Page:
We need to PAY for all the crap that this president has written checks for.
      You know the party of smaller government, the party of fiscal conservatism, yeah that party, the party of spending to support big business! Thats why we need to be taxed. Obviously someone has to pay for all this crap including the 87 billion for war, or do we realize that number is a joke and it's going to be double that.

      Bush gave a HUGE amount of money back to the rich to stimulate growth. Growth is the American people spending money, the Rich already have the money to spend, they didn't need a tax cut to guy buy the stuff they need or want to buy, so giving them a cut wasn't going to stimulate a damn thing. And yes I said it back before we KNEW this was the truth.
      Be passionate about what you believe in, or why bother.

      Comment


      • #4
        Burn...your post has some problems...

        [/QUOTE] 1/3 of all people who filed tax returns paid no taxes. A lot of them still got money back.[QUOTE]

        I'd like to see your numbers on this. The truth is, while some people didn't have to pay any ADDITIONAL taxes on April 15th, people were still racked on their payroll taxes which disproportionately affects low to middle income workers. Not as many people got refunds as you think.

        I don't understand why people spend so much time worrying about tax cuts and not as much time worrying about why we are taxed so heavily, government spending.
        Again...I say if you support Bush, you're a hypocrite. While Kerry hasn't proposed any gutting of the federal government, I think he'll reduce spending by a token amount. Even if he gets it back in line with the Clinton years, he'll be a hell of a lot more successful about it than bush has.
        Are you on the list?

        Comment


        • #5
          yak i agree on both counts, we need more money flowing through the ecomomy not less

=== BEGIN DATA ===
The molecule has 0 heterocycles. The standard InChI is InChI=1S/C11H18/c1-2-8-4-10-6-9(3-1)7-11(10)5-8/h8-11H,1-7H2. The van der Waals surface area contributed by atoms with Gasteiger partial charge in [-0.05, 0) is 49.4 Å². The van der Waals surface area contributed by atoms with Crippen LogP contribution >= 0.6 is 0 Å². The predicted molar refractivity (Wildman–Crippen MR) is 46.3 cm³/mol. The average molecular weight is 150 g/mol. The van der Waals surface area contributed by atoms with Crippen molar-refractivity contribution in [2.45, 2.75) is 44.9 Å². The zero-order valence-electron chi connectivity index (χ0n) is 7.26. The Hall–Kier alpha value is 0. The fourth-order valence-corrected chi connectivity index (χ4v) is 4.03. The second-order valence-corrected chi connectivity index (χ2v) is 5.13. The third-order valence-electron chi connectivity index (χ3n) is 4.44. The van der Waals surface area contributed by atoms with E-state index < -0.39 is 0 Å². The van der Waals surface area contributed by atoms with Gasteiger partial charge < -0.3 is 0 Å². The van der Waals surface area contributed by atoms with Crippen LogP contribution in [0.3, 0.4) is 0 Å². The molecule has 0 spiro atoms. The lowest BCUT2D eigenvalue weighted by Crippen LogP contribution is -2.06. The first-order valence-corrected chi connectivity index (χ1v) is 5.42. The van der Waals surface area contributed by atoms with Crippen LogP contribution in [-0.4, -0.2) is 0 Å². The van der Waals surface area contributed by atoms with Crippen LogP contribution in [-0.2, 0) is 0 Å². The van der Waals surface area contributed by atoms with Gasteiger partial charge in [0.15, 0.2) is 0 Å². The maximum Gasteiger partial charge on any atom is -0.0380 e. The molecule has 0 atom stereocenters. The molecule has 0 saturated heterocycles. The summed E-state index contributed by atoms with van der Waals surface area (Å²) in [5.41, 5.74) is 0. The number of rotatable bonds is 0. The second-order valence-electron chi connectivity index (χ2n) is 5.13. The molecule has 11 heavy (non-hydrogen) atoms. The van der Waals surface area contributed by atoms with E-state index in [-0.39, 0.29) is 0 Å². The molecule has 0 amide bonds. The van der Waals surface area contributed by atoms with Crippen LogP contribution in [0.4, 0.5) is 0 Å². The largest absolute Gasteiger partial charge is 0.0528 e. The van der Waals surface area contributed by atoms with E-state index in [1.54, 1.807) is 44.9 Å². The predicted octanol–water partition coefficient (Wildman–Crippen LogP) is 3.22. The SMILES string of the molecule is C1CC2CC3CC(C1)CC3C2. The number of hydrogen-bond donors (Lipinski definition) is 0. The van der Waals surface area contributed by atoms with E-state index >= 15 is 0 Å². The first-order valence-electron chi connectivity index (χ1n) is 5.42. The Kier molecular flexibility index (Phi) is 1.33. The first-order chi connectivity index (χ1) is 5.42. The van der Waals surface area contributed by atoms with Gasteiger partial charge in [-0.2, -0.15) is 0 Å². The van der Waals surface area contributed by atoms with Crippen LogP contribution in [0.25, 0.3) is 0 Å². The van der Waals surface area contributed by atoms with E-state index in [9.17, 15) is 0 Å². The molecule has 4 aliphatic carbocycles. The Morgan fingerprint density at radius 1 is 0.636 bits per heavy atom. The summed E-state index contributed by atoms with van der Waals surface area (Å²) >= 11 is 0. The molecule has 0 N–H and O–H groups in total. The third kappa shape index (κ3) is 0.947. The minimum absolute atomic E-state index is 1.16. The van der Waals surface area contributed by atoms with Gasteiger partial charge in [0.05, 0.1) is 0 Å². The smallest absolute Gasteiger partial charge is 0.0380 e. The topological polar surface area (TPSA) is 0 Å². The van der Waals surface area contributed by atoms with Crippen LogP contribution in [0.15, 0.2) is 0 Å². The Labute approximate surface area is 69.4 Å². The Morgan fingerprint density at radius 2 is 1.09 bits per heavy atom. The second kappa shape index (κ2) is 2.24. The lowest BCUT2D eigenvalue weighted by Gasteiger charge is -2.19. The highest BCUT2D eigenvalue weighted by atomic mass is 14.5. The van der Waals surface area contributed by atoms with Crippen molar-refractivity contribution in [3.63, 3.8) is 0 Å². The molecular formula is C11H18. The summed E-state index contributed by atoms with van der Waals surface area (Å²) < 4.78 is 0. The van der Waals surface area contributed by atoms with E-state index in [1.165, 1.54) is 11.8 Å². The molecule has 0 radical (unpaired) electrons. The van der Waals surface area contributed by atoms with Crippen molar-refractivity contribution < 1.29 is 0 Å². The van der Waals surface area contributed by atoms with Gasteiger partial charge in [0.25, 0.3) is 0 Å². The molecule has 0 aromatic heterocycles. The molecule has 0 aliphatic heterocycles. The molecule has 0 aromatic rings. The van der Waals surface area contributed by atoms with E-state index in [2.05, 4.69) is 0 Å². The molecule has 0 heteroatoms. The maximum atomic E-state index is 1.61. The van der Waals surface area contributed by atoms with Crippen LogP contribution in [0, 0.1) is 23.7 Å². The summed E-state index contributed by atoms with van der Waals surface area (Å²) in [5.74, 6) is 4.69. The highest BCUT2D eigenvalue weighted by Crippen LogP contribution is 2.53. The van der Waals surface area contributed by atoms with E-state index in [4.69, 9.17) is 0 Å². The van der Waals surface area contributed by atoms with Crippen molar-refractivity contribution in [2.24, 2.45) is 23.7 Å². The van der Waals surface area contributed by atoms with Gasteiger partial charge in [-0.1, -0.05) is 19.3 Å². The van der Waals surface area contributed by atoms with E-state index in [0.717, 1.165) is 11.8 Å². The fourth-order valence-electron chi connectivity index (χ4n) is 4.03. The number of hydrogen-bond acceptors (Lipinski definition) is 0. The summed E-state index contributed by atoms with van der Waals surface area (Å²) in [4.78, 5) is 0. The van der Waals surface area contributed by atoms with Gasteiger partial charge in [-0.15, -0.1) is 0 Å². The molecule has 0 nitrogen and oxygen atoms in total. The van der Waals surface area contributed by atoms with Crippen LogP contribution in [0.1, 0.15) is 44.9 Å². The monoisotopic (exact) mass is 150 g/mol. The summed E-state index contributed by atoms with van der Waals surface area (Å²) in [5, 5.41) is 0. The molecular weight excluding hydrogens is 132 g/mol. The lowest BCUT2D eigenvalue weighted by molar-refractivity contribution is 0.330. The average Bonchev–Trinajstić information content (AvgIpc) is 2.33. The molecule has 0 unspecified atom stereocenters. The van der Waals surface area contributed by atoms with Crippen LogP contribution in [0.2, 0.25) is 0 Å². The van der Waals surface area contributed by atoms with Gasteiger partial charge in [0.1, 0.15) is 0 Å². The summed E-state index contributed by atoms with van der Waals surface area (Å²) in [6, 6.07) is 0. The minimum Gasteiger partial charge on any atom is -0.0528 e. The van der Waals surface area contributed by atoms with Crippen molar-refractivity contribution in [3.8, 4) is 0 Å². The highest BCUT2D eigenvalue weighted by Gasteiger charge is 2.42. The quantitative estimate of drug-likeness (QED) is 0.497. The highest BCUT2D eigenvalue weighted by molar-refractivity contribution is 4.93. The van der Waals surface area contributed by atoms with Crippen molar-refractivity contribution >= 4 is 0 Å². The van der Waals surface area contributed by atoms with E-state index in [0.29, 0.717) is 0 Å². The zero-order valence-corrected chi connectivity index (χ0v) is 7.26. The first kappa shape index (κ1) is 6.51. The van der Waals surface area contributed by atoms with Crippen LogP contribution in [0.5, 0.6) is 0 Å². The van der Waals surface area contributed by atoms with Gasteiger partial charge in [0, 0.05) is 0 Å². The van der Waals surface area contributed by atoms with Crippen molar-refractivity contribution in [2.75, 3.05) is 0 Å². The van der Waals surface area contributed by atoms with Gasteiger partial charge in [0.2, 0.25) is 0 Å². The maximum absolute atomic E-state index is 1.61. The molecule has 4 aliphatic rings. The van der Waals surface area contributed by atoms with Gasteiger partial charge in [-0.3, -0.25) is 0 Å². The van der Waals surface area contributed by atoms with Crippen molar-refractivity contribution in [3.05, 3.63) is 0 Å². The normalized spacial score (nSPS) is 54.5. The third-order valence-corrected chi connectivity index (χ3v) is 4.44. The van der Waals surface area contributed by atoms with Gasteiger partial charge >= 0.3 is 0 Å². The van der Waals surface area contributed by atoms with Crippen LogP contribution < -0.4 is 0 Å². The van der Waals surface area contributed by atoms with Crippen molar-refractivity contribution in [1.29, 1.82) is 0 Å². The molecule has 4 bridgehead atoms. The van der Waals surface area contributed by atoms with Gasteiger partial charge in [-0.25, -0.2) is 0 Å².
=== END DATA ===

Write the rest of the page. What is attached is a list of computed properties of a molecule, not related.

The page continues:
Official Sponsor of Marco Gonzales and the Productive Out!!!


          Said the Quangle Wangle Quee

          Comment


          • #6
            Originally posted by madyaks@Apr 16 2004, 07:34 AM
            I don't understand why people spend so much time worrying about tax cuts and not as much time worrying about why we are taxed so heavily, government spending.
            I don't worry about being taxed so heavily BECAUSE of the second part of your question.... Spending.
            We need to PAY for all the crap that this president has written checks for.
            You know the party of smaller government, the party of fiscal conservatism, yeah that party, the party of spending to support big business! Thats why we need to be taxed. Obviously someone has to pay for all this crap including the 87 billion for war, or do we realize that number is a joke and it's going to be double that.

            Bush gave a HUGE amount of money back to the rich to stimulate growth. Growth is the American people spending money, the Rich already have the money to spend, they didn't need a tax cut to guy buy the stuff they need or want to buy, so giving them a cut wasn't going to stimulate a damn thing. And yes I said it back before we KNEW this was the truth.
            Raising taxes to the pre-Bush level won't fix the deficit.

            The American people won't have money to spend unless a rich person has enough money left over taxes to give them a job. I think everone should get tax cuts. The rich shouldn't be left out just because they are rich. This isn't a communist country. The rich do foot the majority of the bill.

            You are right about one thing. Spending is out of control. That's our biggest problem, not tax rates.
            Asked what he would do differently in Iraq, Kerry said, "Right now, what I would do differently is, I mean, look, I'm not the president, and I didn't create this mess so I don't want to acknowledge a mistake that I haven't made."

            Comment


            • #7
              Originally posted by SLUBLUE@Apr 16 2004, 07:42 AM
              Burn...your post has some problems...

              1/3 of all people who filed tax returns paid no taxes. A lot of them still got money back.

              I'd like to see your numbers on this. The truth is, while some people didn't have to pay any ADDITIONAL taxes on April 15th, people were still racked on their payroll taxes which disproportionately affects low to middle income workers. Not as many people got refunds as you think.

              I don't understand why people spend so much time worrying about tax cuts and not as much time worrying about why we are taxed so heavily, government spending.
              Again...I say if you support Bush, you're a hypocrite. While Kerry hasn't proposed any gutting of the federal government, I think he'll reduce spending by a token amount. Even if he gets it back in line with the Clinton years, he'll be a hell of a lot more successful about it than bush has.
              Proportionally, low income earners got a lot more back for the child tax credit. Is that fair?